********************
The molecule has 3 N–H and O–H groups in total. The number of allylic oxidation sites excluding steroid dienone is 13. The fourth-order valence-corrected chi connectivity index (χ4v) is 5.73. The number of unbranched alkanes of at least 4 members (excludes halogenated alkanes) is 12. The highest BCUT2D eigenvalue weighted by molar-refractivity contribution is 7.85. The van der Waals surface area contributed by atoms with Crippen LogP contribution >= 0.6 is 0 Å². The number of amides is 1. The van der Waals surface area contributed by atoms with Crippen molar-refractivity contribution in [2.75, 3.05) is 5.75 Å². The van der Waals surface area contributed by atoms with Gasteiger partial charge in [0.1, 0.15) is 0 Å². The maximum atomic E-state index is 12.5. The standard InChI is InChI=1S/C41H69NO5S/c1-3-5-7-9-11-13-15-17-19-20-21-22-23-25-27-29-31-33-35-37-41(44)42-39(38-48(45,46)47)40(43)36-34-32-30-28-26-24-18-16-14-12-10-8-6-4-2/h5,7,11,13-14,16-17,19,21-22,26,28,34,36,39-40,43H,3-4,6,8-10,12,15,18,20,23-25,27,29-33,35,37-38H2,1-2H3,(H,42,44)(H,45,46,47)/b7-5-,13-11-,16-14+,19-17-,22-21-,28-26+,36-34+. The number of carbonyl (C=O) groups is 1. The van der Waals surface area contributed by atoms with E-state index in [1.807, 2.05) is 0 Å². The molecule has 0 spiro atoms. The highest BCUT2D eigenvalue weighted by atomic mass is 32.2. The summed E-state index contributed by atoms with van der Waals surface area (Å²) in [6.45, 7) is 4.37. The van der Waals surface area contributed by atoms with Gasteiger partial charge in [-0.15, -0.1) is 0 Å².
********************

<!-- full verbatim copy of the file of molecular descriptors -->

The molecule has 3 N–H and O–H groups in total. The number of allylic oxidation sites excluding steroid dienone is 13. The fourth-order valence-corrected chi connectivity index (χ4v) is 5.73. The number of unbranched alkanes of at least 4 members (excludes halogenated alkanes) is 12. The highest BCUT2D eigenvalue weighted by molar-refractivity contribution is 7.85. The van der Waals surface area contributed by atoms with Crippen LogP contribution >= 0.6 is 0 Å². The number of amides is 1. The van der Waals surface area contributed by atoms with Crippen molar-refractivity contribution in [2.75, 3.05) is 5.75 Å². The van der Waals surface area contributed by atoms with Gasteiger partial charge in [0.1, 0.15) is 0 Å². The maximum atomic E-state index is 12.5. The standard InChI is InChI=1S/C41H69NO5S/c1-3-5-7-9-11-13-15-17-19-20-21-22-23-25-27-29-31-33-35-37-41(44)42-39(38-48(45,46)47)40(43)36-34-32-30-28-26-24-18-16-14-12-10-8-6-4-2/h5,7,11,13-14,16-17,19,21-22,26,28,34,36,39-40,43H,3-4,6,8-10,12,15,18,20,23-25,27,29-33,35,37-38H2,1-2H3,(H,42,44)(H,45,46,47)/b7-5-,13-11-,16-14+,19-17-,22-21-,28-26+,36-34+. The number of carbonyl (C=O) groups is 1. The van der Waals surface area contributed by atoms with E-state index in [1.807, 2.05) is 0 Å². The molecule has 0 spiro atoms. The highest BCUT2D eigenvalue weighted by atomic mass is 32.2. The summed E-state index contributed by atoms with van der Waals surface area (Å²) in [6.45, 7) is 4.37. The van der Waals surface area contributed by atoms with Gasteiger partial charge in [-0.15, -0.1) is 0 Å².